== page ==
From The Oregonian
As of Tuesday, west Washington County is still wondering why - why did a young Hillsboro man with no previous criminal record suddenly snap Saturday after a seemingly minor traffic accident, fatally shoot a seemingly uninvolved stranger then die exchanging bullets with police?
One possibility is drugs, said Dr. Karen Gunson, the Oregon Medical Examiner. Gunson says it's clear 28-year-old Shane Schumacher of Hillsboro died from the police bullets in his head and chest. But it could be weeks before it's known if the hallucinogenic drug mescaline
had anything to do with the bizarre circumstances that ended in death for Schumacher and 55-year-old Danny K. Le Gore, also of Hillsboro.
While it's easy to screen for mescaline's presence, it takes a specialty lab to determine if there is enough of the drug present to say someone is under its influence.
"If there's mescaline there, we can screen for it, we can test for it, but we can't quantify it," Gunson said. She anticipates sending the toxicology reports to national forensics authority NMS Labs
in Willow Grove, Pa. Definitive results should be available in two to four weeks, she said.
The mescaline theory was developed after detectives found evidence Schumacher was producing mescaline from the small, spineless cactus commonly called peyote at his residence in the 1000 block of Southeast Nazomi Avenue. Users often suffer sensation and perception impairment, loss of a sense of time, disorganization of thought and psychotic reactions, according to police drug recognition experts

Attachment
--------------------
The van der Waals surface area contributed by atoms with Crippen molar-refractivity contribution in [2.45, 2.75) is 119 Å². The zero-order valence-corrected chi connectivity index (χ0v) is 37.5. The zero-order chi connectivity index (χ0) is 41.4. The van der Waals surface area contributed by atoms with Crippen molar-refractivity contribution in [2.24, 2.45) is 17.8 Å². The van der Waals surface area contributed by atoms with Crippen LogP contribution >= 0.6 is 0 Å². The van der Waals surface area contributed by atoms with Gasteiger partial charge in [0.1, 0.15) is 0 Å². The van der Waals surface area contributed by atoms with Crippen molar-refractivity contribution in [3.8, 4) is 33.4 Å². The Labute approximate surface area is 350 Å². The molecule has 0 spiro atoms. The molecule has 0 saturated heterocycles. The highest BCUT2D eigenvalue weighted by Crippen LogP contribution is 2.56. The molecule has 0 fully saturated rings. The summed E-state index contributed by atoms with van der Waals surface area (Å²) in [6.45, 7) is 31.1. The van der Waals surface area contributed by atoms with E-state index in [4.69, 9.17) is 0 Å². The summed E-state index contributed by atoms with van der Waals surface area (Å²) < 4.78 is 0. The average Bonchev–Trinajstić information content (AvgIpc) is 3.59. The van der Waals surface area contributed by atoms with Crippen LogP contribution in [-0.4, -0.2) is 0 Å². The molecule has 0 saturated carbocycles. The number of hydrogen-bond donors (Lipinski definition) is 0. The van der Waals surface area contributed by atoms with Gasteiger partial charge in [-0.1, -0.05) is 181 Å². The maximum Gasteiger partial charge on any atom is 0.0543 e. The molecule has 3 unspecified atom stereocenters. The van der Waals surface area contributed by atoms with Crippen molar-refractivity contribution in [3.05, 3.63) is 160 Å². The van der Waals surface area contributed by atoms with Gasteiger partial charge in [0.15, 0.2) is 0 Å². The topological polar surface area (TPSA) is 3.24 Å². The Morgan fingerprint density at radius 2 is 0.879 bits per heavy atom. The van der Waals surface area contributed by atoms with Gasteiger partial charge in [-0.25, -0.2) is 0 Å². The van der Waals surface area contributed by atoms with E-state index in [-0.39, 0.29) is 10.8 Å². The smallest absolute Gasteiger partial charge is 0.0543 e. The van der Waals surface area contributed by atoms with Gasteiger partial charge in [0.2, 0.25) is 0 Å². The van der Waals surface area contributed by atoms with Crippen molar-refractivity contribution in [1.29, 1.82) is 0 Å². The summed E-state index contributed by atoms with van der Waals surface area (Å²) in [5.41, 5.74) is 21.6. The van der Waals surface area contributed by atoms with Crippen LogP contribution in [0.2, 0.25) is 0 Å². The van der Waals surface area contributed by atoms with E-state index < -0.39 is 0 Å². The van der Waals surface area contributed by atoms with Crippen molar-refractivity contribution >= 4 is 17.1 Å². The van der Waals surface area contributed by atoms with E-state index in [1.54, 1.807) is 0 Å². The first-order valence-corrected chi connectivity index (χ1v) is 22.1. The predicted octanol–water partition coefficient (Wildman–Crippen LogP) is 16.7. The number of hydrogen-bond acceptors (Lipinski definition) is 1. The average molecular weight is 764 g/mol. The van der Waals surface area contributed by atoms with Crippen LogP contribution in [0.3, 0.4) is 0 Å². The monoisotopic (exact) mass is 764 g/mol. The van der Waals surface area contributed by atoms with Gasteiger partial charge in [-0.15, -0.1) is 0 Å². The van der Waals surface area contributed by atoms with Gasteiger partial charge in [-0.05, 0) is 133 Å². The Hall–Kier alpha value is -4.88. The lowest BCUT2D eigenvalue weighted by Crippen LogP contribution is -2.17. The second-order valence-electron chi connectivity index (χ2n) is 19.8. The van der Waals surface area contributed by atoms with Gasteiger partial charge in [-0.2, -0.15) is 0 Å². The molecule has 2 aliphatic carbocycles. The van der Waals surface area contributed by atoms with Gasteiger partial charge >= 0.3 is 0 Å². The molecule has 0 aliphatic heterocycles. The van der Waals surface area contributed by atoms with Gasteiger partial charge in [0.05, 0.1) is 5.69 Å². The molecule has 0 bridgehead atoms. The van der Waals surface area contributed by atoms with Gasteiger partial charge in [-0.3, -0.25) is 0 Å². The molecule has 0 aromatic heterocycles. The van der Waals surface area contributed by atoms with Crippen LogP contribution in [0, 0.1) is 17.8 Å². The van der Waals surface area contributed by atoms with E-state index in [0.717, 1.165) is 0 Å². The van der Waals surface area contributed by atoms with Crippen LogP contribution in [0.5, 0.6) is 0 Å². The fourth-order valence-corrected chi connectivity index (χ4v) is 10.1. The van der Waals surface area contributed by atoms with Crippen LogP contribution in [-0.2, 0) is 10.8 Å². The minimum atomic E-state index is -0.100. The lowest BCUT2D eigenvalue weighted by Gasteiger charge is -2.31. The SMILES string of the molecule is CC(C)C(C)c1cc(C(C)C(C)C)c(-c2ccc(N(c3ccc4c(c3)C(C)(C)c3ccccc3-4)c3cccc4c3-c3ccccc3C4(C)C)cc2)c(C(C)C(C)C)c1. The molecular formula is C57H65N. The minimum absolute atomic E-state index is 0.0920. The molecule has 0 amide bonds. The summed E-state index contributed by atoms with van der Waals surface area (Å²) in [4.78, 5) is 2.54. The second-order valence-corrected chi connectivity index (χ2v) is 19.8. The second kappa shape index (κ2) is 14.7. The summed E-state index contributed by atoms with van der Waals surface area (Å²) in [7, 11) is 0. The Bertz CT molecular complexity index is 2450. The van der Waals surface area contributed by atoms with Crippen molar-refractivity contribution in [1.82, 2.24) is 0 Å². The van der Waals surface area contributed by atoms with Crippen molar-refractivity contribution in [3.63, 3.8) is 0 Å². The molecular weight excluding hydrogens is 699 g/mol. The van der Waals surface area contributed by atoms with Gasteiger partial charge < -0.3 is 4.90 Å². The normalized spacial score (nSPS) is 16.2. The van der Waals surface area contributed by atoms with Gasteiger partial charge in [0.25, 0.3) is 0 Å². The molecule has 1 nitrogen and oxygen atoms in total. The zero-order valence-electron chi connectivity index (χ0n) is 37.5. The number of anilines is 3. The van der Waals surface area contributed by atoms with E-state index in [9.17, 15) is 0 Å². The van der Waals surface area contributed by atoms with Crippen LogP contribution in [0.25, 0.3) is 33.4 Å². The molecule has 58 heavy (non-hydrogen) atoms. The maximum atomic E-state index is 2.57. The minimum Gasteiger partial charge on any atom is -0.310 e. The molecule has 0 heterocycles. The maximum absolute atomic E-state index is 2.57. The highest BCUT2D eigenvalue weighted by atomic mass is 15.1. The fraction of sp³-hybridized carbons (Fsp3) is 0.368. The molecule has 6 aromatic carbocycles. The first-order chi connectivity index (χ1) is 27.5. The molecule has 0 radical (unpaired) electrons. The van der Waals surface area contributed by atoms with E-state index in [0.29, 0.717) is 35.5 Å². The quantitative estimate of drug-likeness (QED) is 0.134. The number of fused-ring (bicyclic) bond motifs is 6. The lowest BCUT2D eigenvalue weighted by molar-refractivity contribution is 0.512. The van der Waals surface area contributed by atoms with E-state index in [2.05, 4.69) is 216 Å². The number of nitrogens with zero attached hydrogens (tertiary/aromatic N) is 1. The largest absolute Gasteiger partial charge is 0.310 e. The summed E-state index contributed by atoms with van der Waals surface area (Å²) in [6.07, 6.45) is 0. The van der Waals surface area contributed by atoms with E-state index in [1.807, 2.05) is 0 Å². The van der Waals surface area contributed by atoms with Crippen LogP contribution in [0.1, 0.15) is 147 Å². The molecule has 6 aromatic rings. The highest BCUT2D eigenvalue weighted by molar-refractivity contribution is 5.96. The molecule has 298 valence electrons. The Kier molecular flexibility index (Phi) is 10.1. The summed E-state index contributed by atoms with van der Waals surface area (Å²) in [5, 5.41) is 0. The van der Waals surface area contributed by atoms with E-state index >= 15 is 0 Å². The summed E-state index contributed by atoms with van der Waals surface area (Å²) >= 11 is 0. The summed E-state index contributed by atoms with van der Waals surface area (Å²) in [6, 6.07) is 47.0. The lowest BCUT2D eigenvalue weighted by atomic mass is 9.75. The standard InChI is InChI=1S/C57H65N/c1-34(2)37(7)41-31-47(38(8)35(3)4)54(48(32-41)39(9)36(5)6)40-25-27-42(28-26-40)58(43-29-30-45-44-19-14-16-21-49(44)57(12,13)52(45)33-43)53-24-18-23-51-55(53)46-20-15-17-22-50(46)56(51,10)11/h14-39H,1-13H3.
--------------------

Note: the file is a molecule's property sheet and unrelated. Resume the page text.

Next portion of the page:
Investigators believe Schumacher got out of his westbound 1997 Honda Civic at about 1:30 p.m. Saturday, after being rear-ended at the intersection of 10th and Oak streets. Barefoot and wearing only ragged khaki pants, Schumacher walked toward an unrelated southbound vehicle and fired at least 12 rounds from two guns into the driver's side.
Miraculously, none of the bullets struck the driver, but one bullet hit the driver's uncle, 55-year-old Danny K. Le Gore, of Hillsboro, who was sitting in the passenger's seat. Le Gore was Life-flighted to Oregon Health Science University, where he later died.
Police say Schumacher fired an unknown number of rounds as he sped into the city, where officers scrambled to set up spike strips. But Schumacher eliminated the need to disable his vehicle when he crashed into a parked Ford van at 13th Avenue and Adair Street, in Cornelius.
Two Cornelius officers and a WCSO deputy approached, where Schumacher was reportedly slumped over the wheel.
According to police, Schumacher emerged with a handgun in each hand and started shooting, putting one bullet in a patrol car. The officers returned fire, killing Schumacher. No bullets struck officers.
After eliminating road rage as a cause, investigators are now hanging their collective hats on Schumacher being in a "drug-induced state," he said.
"But in the end I think we have to be comfortable with the fact we're never going to know 100 percent," Rouches said. "We just can't because he's gone. It doesn't make it easier (on either of the families), but we'll conclude it as well as we can. It's a sad thing for everyone involved."